Rotherhithe Tunnel is now closed to pedestrians. I found this out during the Open house weekend. My information that it was open was based on a walk by a friend on the occasion of the celebrations for the hundred years since it started. Maybe there is no notice on the south approach. Not sure about this. I did meet people during the weekend who were not convinced about the air quality but others can remember times when walking through was possible and frequent.

If you a wondering what this has to do with Exeter, the thing is that "wifi" now covers a wide range. the "open house" approach is in Exeter one weekend, somewhere else the next. see story for OhmyNews.

It also turned out that the Brunel tunnel was closed. This line will be part of the Overground, not the Underground and could be seen as an extension of the North London Line. Someone from London could explain this better, I can only repeat what I was told.

I still think a crossing of the Thames is useful at this point. Walking a bit further East than Tower Bridge is possible but Greenwich is a long way if you want to get back again. Apparently by 2010 it will be again possible to get a train from Rotherhithe to Wapping. So investigations continue about the rest of the loop.

Friday, September 05, 2008

Sony Reader story submitted for Ohmynews

Yet to be edited, but here is a link

Still checking it out. there is a sort of keyboard when you change the date and time. The numbers on the side work as numbers. So simple forms or questions would be possible. Or ASCII codes to specify letters and about four words a minute. No, this device is about reading. So far this seems ok, I can find another instance of the document on another device if I want to edit.

Thursday, September 04, 2008

Sony Reader arrives in Exeter

As predicted, both Waterstones have stocks of the Sony Reader. Not much excitement though. There were no queues, no special events. The Apple Store would have made a bit more of it I think but maybe consumer electronics is a bit unusual for a bookshop.

Other e-book readers are available, but not in Exeter shops. The Amazon Kindle is not expected anytime soon outside the USA. It is pretty much a mobile phone so loading files in is fairly easy. After a few hours trial at Life Bytes I find that downloading titles is not too hard. The Adobe Digital Editions library shows the Sony Reader in the Libary where "drag and drop" works ok. There is also eBook Library software supplied by Sony with similar functions, also a Reader for the content that works on the computer.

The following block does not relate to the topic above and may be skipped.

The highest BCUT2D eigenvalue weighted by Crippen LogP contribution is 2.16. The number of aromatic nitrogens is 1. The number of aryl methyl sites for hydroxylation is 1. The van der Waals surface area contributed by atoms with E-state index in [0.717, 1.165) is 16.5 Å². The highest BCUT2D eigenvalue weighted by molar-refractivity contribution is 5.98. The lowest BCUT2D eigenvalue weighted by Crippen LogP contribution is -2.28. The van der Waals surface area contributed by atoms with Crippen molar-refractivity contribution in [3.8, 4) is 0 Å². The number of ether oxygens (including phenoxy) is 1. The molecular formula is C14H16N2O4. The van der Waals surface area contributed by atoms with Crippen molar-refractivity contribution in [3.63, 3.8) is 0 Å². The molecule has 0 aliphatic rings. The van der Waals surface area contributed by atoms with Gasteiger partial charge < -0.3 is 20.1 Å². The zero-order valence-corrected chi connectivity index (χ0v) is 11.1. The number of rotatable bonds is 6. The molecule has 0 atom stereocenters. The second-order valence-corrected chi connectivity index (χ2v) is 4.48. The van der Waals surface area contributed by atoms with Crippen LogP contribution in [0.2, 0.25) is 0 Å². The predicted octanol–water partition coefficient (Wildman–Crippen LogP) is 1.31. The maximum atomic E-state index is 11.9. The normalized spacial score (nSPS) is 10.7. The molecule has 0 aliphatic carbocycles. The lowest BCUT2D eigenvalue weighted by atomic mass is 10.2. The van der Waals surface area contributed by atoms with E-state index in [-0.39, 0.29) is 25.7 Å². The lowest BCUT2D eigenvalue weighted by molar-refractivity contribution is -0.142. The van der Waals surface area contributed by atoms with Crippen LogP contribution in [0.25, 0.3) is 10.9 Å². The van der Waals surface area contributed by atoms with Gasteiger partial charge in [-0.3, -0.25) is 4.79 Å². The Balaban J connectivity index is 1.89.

The Sony sortware is only for Windows. Also there is no credit I can find for Linux, though the Wikipedia claims that is what the Sony Reader is using. The impression is that the complexity is all in the loading of content. The Reader itself just runs. There is a well hidden hole in the back for a reset, something we will never need.

I was worried about how to create an ePUB file but it turns out that (Rich Text Format) RTF works ok. The public information states that Word files are accepted but it seems they are translated to RTF. I saved some text from Open Office
as RTF and it displays ok. It would still be good to find out more abouthow to go from open documents to ePUB. But meanwhile PDF is ok for the Digital Editions on most computers and RTF is ok for the Reader. Sorry if the words are overlapping in meaning. It may make more sense later.

WHSmith are stocking the iLiad online but no promotion in the Exeter shop. This has wifi like the Kindle and also a keyboard. It is useful to make notes on a text or order more titles but at the moment the Sony Reader seems ok just as a Reader. The only interaction I have found is the option to add a bookmark. There could be notes added on another device later.

Also it works for sound and viewing photos. The greyscale is lacking something but it will be interesting to see what combinations become available. The books could come with photos and sound.

These are still early days. There will be devices later with more direct links to wifi or whatever links to content. But this is an interesting phase. A laptop with wifi is enough to speed things up but it seems to go against the point of an e-book. I think I will next take just the Sony Reader and find out what they thnk at WHSmith, the Apple Store and the Phoenix. The Phoenix Arts Centre usually attracts Mac fans so I don't suppose they will like the Windows bias. Steve Jobs has suggested that eBooks will struggle as many people have moved on anyway to sound and video. The Sony Reader is mostly text in shades of greyso this may explain the limited interest.